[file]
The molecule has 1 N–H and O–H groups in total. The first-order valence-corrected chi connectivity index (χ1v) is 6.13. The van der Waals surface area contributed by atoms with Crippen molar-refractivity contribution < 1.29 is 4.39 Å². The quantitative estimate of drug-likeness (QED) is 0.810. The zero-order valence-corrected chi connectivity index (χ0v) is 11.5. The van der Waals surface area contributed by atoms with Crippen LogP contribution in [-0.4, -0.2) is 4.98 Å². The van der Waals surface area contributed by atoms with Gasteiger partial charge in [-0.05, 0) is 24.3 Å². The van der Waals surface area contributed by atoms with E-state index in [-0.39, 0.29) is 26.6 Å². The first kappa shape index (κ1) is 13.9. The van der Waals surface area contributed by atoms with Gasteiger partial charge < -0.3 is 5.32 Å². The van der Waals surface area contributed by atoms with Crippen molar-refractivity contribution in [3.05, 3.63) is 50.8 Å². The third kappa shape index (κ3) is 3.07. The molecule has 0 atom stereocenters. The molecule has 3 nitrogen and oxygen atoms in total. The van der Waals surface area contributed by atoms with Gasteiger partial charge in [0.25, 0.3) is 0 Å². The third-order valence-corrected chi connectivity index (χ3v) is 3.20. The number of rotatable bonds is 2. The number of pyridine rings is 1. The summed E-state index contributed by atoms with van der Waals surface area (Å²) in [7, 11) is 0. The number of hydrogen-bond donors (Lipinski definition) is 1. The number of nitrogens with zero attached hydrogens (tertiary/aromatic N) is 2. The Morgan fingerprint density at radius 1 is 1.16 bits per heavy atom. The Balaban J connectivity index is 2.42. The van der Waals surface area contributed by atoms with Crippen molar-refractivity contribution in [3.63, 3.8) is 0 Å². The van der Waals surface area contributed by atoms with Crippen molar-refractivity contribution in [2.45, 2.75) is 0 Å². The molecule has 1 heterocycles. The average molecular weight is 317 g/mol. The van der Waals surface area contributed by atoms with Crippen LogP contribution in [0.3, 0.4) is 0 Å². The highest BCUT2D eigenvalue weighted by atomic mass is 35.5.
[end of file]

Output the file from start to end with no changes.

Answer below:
The molecule has 1 N–H and O–H groups in total. The first-order valence-corrected chi connectivity index (χ1v) is 6.13. The van der Waals surface area contributed by atoms with Crippen molar-refractivity contribution < 1.29 is 4.39 Å². The quantitative estimate of drug-likeness (QED) is 0.810. The zero-order valence-corrected chi connectivity index (χ0v) is 11.5. The van der Waals surface area contributed by atoms with Crippen LogP contribution in [-0.4, -0.2) is 4.98 Å². The van der Waals surface area contributed by atoms with Gasteiger partial charge in [-0.05, 0) is 24.3 Å². The van der Waals surface area contributed by atoms with E-state index in [-0.39, 0.29) is 26.6 Å². The first kappa shape index (κ1) is 13.9. The van der Waals surface area contributed by atoms with Gasteiger partial charge < -0.3 is 5.32 Å². The van der Waals surface area contributed by atoms with Crippen molar-refractivity contribution in [3.05, 3.63) is 50.8 Å². The third kappa shape index (κ3) is 3.07. The molecule has 0 atom stereocenters. The molecule has 3 nitrogen and oxygen atoms in total. The van der Waals surface area contributed by atoms with Gasteiger partial charge in [0.25, 0.3) is 0 Å². The third-order valence-corrected chi connectivity index (χ3v) is 3.20. The number of rotatable bonds is 2. The number of pyridine rings is 1. The summed E-state index contributed by atoms with van der Waals surface area (Å²) in [7, 11) is 0. The number of hydrogen-bond donors (Lipinski definition) is 1. The number of nitrogens with zero attached hydrogens (tertiary/aromatic N) is 2. The Morgan fingerprint density at radius 1 is 1.16 bits per heavy atom. The Balaban J connectivity index is 2.42. The van der Waals surface area contributed by atoms with Crippen molar-refractivity contribution in [3.63, 3.8) is 0 Å². The van der Waals surface area contributed by atoms with Crippen molar-refractivity contribution in [2.45, 2.75) is 0 Å². The molecule has 1 heterocycles. The average molecular weight is 317 g/mol. The van der Waals surface area contributed by atoms with Crippen LogP contribution in [0.3, 0.4) is 0 Å². The highest BCUT2D eigenvalue weighted by atomic mass is 35.5.